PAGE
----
SEA GAMES 2019: Comeback heroics as paddlers deliver double gold
11 December 2019
She tried her best to fight on but wracked with fever and suffering the recurrence of a chronic wrist injury, Singapore’s table-tennis stalwart Feng Tianwei was forced to concede her gold medal match to compatriot Lin Ye, on a day when the Republic took both the men’s and women’s singles title at the 30th Southeast Asian Games.
Feng Tianwei fought on valiantly despite illness (Photo credit: SportSG)
Spectators at the Subic Bay Exhibition & Convention Center were treated to heroics from Feng earlier on Tuesday (10 Dec) when the world number 9 fought back from three games down to defeat Thailand’s Nanthana Komwong 4-3.
Feng has been suffering from the flu for several days but simply would not give up against her Thai opponent ranked 150 in the world. Lin, meanwhile, posted a stirring 4-2 semi-final win over Thai ace Suthasini Sawettabut, the 2015 champion.
Despite taking the opening game 11-6, Feng couldn’t bring herself to continue playing, ceding the gold medal to Lin.
Apart from congratulating her team-mate Lin, Feng added: “It hasn’t been great playing while under the weather. I did my best to get into the final to ensure an all-Singapore affair but simply couldn’t carry on. I shall hope to bounce back soon.
Koen Pang takes on compatriot Clarence Chew in the men’s singles final (Photo credit: SportSG)
Commented Lin on winning the gold medal: “This is my first time playing the individual competition at the SEA Games. I feel lucky to have won though this is not quite how I would have liked it. This is a start for me, I’m looking to do even better in future competitions.”
The men’s singles gold went to 17-year-old Koen Pang who earned his place in the final with a hard-fought 4-3 victory over Thailand's Padasak Tanviriyavechakul. Pang, who is the junior world number one, also had to fight back from 3-0 down to defeat his Thai opponent, earning a meeting with team-mate Clarence Chew who brushed aside Richard Gonzales from the Philippines 4-1 in the semis.
And it was Pang who got the better of Chew, capping off a wonderful SEA Games debut when he also took silver in the men’s doubles event partnering Josh Chua.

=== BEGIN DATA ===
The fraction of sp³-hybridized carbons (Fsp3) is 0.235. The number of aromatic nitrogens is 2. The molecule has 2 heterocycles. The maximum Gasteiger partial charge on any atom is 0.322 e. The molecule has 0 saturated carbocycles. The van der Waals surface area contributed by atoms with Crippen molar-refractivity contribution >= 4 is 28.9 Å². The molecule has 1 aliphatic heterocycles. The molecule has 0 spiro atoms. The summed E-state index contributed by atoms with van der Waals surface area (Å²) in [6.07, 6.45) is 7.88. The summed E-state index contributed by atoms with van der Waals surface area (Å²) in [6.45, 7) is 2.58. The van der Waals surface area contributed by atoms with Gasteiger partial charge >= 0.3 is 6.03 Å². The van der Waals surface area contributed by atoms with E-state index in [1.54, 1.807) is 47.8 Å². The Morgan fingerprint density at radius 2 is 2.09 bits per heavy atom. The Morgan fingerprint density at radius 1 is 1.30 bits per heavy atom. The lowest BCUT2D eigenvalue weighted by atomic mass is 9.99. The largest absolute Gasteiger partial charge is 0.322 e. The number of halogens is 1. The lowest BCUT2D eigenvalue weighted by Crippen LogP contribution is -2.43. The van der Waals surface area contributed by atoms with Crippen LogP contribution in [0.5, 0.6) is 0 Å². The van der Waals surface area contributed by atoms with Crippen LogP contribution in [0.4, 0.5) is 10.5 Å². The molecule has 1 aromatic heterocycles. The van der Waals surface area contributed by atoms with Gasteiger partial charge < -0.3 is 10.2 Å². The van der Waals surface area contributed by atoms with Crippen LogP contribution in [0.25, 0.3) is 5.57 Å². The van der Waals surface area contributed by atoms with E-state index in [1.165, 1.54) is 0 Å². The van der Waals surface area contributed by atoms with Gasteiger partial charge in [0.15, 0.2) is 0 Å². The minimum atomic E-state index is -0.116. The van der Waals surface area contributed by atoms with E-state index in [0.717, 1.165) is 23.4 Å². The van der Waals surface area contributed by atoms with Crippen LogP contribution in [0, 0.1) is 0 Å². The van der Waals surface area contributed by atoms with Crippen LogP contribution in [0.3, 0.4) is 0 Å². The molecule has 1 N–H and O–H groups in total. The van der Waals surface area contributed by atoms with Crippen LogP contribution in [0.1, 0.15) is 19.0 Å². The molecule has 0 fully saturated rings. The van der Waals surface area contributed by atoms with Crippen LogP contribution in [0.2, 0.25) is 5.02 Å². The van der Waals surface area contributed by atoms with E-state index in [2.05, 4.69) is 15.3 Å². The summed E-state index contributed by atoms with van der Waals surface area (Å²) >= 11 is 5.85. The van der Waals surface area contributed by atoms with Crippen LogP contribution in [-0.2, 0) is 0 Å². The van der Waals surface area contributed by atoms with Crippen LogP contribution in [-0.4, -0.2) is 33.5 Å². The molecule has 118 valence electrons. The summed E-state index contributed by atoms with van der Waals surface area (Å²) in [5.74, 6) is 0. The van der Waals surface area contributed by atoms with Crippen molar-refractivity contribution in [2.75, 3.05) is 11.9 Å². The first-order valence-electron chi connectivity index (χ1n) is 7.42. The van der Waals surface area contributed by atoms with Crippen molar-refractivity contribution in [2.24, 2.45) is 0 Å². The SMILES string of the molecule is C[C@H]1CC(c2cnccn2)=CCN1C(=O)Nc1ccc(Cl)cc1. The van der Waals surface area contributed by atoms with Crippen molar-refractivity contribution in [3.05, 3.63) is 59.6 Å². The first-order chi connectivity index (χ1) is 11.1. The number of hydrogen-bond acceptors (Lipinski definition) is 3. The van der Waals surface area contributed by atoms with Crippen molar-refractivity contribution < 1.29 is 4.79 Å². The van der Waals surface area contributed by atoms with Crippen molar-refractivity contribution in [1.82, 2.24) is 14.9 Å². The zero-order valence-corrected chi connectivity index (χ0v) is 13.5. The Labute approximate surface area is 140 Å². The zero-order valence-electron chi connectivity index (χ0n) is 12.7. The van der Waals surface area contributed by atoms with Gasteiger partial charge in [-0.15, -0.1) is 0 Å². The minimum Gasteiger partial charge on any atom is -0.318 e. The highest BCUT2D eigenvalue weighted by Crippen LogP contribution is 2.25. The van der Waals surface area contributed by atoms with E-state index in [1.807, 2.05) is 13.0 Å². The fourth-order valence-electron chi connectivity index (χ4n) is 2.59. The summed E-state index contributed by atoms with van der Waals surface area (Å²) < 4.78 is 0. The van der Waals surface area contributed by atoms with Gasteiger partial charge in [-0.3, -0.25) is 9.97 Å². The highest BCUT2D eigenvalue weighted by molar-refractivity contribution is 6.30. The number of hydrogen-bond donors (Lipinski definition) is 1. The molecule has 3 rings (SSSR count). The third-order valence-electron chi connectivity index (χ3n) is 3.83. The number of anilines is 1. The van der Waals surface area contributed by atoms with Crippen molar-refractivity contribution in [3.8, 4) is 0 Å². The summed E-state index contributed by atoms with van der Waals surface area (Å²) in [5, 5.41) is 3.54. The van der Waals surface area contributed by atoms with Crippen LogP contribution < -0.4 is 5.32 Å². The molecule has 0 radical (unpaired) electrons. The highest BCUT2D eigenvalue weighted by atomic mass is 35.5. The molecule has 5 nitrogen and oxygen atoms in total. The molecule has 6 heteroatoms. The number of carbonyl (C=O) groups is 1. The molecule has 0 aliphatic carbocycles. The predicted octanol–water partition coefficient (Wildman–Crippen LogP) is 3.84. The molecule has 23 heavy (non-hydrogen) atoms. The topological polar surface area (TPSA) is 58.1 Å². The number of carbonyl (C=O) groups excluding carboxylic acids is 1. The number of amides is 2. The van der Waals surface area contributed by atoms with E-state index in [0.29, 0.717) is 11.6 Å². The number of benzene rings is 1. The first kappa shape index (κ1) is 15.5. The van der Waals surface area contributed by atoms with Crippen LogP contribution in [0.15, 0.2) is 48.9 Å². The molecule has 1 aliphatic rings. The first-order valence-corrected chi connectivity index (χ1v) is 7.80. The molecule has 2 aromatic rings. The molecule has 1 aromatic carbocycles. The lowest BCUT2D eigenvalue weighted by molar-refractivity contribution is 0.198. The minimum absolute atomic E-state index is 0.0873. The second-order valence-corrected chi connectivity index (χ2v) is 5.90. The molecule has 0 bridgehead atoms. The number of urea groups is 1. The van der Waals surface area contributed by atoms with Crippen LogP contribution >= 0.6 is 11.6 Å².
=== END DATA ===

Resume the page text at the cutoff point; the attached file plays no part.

Said Pang of the 4-0 win over Chew: “I’m overjoyed to have won this gold medal, this has met the target I’d set for myself before the Games.
Koen Pang, world junior number one and now SEA Games champion (Photo credit: SportSG)
“I’ve not beaten Clarence much this year but I played freely during the final. Our games are usually a lot closer, perhaps he was feeling the pressure. I give myself 8 out of 10 for this tournament.”
Clarence, meanwhile, took defeat in his stride.
“We’re usually evenly matched. I couldn’t quite find my groove and didn’t quite perform to my abilities. There wasn’t too much pressure playing a team-mate but he’s in good form and he played better,” he said.
There is no doubt the table-tennis team bear tremendous pressure on their shoulders at every edition of the Southeast Asian Games where they are expected to dominate. But as recent editions have shown, other nations continue to rise to the challenge.
Two Singapore-born athletes contested the men’s singles final (Photo credit: SportSG)
This edition of the SEA Games in the Philippines featured the smallest competition in recent memory, where only four gold medals were contested – the men’s and women’s singles and doubles.
Singapore medal heroes (L-R) Clarence Chew, Koen Pang, Lin Ye, Feng Tianwei (Photo credit: SportSG)
Singapore’s final medal tally from this sport is a creditable 2 gold, 3 silver and 2 bronze medals, with the women’s doubles pairings both managing to get to the semi-finals but no further.